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Rock Maze
  • Writer's pictureNeil

A Good Grape

Some things take a bit of time to achieve. Some things need good materials to work with. Some ideas need conviction. Some things simply need faith. Like a decent old cognac the best ones start with a good grape and go through a number of processes and incarnations to command the full status of bleddy ‘ansom.

Some things take less time to achieve, are easier to pull off, some things are desirable, some things are necessary. There’s one recent thing that springs to mind on my 63 year transition from good grape to bleddy ‘ansom. It was my brush with the 40 inch waist. (Good grape is far right.)

About 4 years ago I was comfortably and lethargically sliding towards retirement. I’d settled into a job at Eden that suited me just fine. It would probably see me through. There was just the two of us to look after. A little while previous to that with a bit of redundancy money and a bit of financial realignment we cleared the final remnants of our mortgage. Sold our property in France and upgraded our campervan to a motorhome. At work I negotiated the whole of May and the whole of September as holiday which we would spend ambling around Europe.

I was turning 60 and simultaneously turning into a fat bastard. Jokingly we would say I needed size FB clothes. Two things then happened in quick succession. My jeans became uncomfortably tight and I was diagnosed with bowel cancer. Well my weight became the least of my problems. Surgery and chemotherapy took up the bulk of the winter. By the spring I was well and truly on the road to recovery. I was back to work, but for a while in a very sedentary job. It was time to tackle my weight. My GP had helpfully advised to lay off the biscuits and booze. Interestingly sound advice. So I did, but it’s not particularly about dieting or even getting more exercise. It’s about changing your life! I resolved to change my life.

First I looked at alcohol. Most, if not all, chubsters drink too much. I turned my drinking about. Rather than having a day without a drink and feeling it was an achievement I simply stopped drinking then allowed a day, occasionally, with drink. That worked. I could even start buying wine according to quality rather than cost. Biscuits were banished along with crisps, nuts, sweets, chocolate and anything wrapped in pastry.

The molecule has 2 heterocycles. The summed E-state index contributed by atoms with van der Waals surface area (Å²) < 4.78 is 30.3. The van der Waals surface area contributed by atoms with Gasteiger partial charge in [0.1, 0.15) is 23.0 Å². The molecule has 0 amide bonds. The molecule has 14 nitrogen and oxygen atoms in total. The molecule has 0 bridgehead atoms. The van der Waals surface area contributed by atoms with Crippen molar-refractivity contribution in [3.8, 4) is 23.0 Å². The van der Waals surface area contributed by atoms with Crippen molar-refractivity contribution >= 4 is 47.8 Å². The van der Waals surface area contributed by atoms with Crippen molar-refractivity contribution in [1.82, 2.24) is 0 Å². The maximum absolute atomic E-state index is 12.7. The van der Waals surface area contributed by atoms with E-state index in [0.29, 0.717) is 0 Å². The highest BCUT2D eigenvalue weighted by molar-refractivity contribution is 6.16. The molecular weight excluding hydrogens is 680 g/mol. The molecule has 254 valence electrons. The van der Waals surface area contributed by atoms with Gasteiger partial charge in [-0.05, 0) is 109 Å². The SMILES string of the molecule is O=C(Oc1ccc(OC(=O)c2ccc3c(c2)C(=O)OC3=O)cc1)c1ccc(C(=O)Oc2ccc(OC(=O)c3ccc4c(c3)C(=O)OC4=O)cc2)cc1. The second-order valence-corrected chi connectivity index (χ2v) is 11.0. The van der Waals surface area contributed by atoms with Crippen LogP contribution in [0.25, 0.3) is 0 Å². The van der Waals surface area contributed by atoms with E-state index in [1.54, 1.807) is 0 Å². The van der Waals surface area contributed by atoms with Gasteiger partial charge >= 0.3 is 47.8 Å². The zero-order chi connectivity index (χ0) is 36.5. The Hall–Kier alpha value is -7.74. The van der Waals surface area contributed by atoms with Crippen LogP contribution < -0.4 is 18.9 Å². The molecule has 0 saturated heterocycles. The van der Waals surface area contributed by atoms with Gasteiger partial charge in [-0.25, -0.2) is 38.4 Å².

Then this committed sporting slug must have had some kind of rush of blood to his head. I got me some swimming lessons. So this old, fat, pink, recently scarred, non swimming, blob arrived at the swimming pool ready to learn. I’ve never been so scared. I almost bottled out. Tricia had to come with me for moral support. I got there and, after a fashion, managed to swim.....A proud moment! (I continued my swimming lessons right up to my next surgery then of course the pandemic took hold).

Meantime I started to lose weight. My 38 inch jeans were no longer tight. Soon all my trousers were a bit too loose. Off to Sainsbury’s for more jeans. NO WAIT! Do I really, after all this effort, deserve cheap supermarket clothes. No I don't! So from now on I resolved, like wine, to focus on quality not cost. I bought two pairs of jeans from a jeans shop. 36 inch waist, 29in leg (short). It was the first time I had that waist size for a considerable time and the first time I’d spent £££££££ on jeans probably ever.

Now I don't drink at all. Unfortunately crap food has crept back in a bit. Partly due to illness, partly chemo, partly lockdown boredom partly to take the horrible metallic taste that’s often in my mouth away. But guess what? My jeans are a bit loose. So last week I bought some more. I bought them on line. And the size? 34in waist! It’s been a long haul but I’m feeling all the better for it.

As for the other aspect of my life, this old bottle of cognac still needs more tender loving care to keep going and that means even more chemotherapy.

Believe it or not my first chemo session started way back on the 4th of September last year. I thought the last session would be starting on Monday. I’ll still be out of circulation for a couple of weeks after that. In total I’ll have had over 6 months of chemotherapy So, following treatment that started on the 4th September, 26 weeks ago, I thought I’d only got a couple more weeks to go. That's 28 weeks, over half a year!

Then what? A slow decline? A break, then more chemo? But no! Because the chemo is having an effect the best advice is keep going. So for the next three months it looks like business as usual. Another 6 doses of chemo bringing it up to 9 months of continuous chemo. I know it’s gruelling but weighing up the options it seems, at the moment, the best way forward. Let’s hope Boris's roadmap on Monday gives us something to look forward to.

Am I happy to have another 3 months of treatment? I’m not sure. I’ll call it reserved happiness I think.

Now where's that bottle of Cognac?

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